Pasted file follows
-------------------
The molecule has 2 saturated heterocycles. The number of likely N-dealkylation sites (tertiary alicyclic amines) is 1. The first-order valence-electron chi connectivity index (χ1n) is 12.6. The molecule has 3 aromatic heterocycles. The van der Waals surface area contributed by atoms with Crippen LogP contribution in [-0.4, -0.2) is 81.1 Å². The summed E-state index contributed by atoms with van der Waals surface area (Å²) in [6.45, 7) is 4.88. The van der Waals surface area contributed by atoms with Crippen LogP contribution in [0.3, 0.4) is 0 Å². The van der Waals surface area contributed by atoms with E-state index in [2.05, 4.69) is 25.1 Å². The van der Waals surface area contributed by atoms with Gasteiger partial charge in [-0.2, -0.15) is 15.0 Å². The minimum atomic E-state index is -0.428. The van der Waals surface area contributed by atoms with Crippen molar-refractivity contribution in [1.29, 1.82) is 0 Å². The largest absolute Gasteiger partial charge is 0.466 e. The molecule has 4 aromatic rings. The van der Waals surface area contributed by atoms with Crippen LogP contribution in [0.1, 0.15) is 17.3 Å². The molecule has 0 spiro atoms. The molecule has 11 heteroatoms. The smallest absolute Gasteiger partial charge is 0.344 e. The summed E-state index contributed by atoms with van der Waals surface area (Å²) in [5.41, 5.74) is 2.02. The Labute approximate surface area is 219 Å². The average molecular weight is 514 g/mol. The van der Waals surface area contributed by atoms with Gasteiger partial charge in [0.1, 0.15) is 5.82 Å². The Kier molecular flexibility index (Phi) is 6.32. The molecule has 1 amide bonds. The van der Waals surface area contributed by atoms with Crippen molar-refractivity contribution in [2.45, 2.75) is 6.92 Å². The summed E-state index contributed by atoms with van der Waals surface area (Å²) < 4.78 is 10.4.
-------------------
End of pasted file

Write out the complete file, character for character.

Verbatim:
The molecule has 2 saturated heterocycles. The number of likely N-dealkylation sites (tertiary alicyclic amines) is 1. The first-order valence-electron chi connectivity index (χ1n) is 12.6. The molecule has 3 aromatic heterocycles. The van der Waals surface area contributed by atoms with Crippen LogP contribution in [-0.4, -0.2) is 81.1 Å². The summed E-state index contributed by atoms with van der Waals surface area (Å²) in [6.45, 7) is 4.88. The van der Waals surface area contributed by atoms with Crippen LogP contribution in [0.3, 0.4) is 0 Å². The van der Waals surface area contributed by atoms with E-state index in [2.05, 4.69) is 25.1 Å². The van der Waals surface area contributed by atoms with Gasteiger partial charge in [-0.2, -0.15) is 15.0 Å². The minimum atomic E-state index is -0.428. The van der Waals surface area contributed by atoms with Crippen molar-refractivity contribution in [1.29, 1.82) is 0 Å². The largest absolute Gasteiger partial charge is 0.466 e. The molecule has 4 aromatic rings. The van der Waals surface area contributed by atoms with Crippen LogP contribution in [0.1, 0.15) is 17.3 Å². The molecule has 0 spiro atoms. The molecule has 11 heteroatoms. The smallest absolute Gasteiger partial charge is 0.344 e. The summed E-state index contributed by atoms with van der Waals surface area (Å²) in [5.41, 5.74) is 2.02. The Labute approximate surface area is 219 Å². The average molecular weight is 514 g/mol. The van der Waals surface area contributed by atoms with Gasteiger partial charge in [0.1, 0.15) is 5.82 Å². The Kier molecular flexibility index (Phi) is 6.32. The molecule has 1 amide bonds. The van der Waals surface area contributed by atoms with Crippen molar-refractivity contribution in [2.45, 2.75) is 6.92 Å². The summed E-state index contributed by atoms with van der Waals surface area (Å²) < 4.78 is 10.4.